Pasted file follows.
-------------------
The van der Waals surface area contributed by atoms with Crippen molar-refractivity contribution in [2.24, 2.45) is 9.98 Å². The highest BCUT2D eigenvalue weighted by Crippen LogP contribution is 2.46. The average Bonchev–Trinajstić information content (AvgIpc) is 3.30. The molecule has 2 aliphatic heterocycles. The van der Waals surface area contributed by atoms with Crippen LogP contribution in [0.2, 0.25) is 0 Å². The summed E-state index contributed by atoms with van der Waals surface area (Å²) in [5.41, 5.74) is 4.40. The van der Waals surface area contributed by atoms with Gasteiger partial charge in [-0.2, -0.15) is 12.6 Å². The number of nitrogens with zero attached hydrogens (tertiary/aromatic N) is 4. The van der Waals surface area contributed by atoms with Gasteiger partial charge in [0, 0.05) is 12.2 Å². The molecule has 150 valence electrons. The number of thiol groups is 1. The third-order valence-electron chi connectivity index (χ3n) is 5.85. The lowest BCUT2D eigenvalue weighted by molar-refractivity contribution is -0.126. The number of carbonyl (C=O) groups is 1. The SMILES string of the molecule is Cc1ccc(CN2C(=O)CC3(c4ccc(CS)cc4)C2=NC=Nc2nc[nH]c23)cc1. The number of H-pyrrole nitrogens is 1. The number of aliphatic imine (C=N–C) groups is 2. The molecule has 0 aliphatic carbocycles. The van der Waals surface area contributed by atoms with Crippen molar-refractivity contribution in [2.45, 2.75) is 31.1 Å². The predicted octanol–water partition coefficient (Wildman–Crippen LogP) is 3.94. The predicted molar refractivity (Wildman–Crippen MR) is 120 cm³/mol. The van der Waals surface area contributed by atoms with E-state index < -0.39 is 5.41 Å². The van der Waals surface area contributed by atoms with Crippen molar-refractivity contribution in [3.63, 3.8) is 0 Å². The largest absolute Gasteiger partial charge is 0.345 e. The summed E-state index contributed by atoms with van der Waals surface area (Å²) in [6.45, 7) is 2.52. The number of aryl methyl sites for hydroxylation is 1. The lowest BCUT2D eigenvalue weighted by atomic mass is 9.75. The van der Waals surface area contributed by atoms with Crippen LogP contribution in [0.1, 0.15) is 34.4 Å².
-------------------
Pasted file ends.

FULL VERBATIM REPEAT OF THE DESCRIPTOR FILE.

The van der Waals surface area contributed by atoms with Crippen molar-refractivity contribution in [2.24, 2.45) is 9.98 Å². The highest BCUT2D eigenvalue weighted by Crippen LogP contribution is 2.46. The average Bonchev–Trinajstić information content (AvgIpc) is 3.30. The molecule has 2 aliphatic heterocycles. The van der Waals surface area contributed by atoms with Crippen LogP contribution in [0.2, 0.25) is 0 Å². The summed E-state index contributed by atoms with van der Waals surface area (Å²) in [5.41, 5.74) is 4.40. The van der Waals surface area contributed by atoms with Gasteiger partial charge in [-0.2, -0.15) is 12.6 Å². The number of nitrogens with zero attached hydrogens (tertiary/aromatic N) is 4. The van der Waals surface area contributed by atoms with Gasteiger partial charge in [0, 0.05) is 12.2 Å². The molecule has 150 valence electrons. The number of thiol groups is 1. The third-order valence-electron chi connectivity index (χ3n) is 5.85. The lowest BCUT2D eigenvalue weighted by molar-refractivity contribution is -0.126. The number of carbonyl (C=O) groups is 1. The SMILES string of the molecule is Cc1ccc(CN2C(=O)CC3(c4ccc(CS)cc4)C2=NC=Nc2nc[nH]c23)cc1. The number of H-pyrrole nitrogens is 1. The number of aliphatic imine (C=N–C) groups is 2. The molecule has 0 aliphatic carbocycles. The van der Waals surface area contributed by atoms with Crippen molar-refractivity contribution in [2.45, 2.75) is 31.1 Å². The predicted octanol–water partition coefficient (Wildman–Crippen LogP) is 3.94. The predicted molar refractivity (Wildman–Crippen MR) is 120 cm³/mol. The van der Waals surface area contributed by atoms with E-state index < -0.39 is 5.41 Å². The van der Waals surface area contributed by atoms with Crippen molar-refractivity contribution in [3.63, 3.8) is 0 Å². The largest absolute Gasteiger partial charge is 0.345 e. The summed E-state index contributed by atoms with van der Waals surface area (Å²) in [6.45, 7) is 2.52. The number of aryl methyl sites for hydroxylation is 1. The lowest BCUT2D eigenvalue weighted by atomic mass is 9.75. The van der Waals surface area contributed by atoms with Crippen LogP contribution in [0.1, 0.15) is 34.4 Å².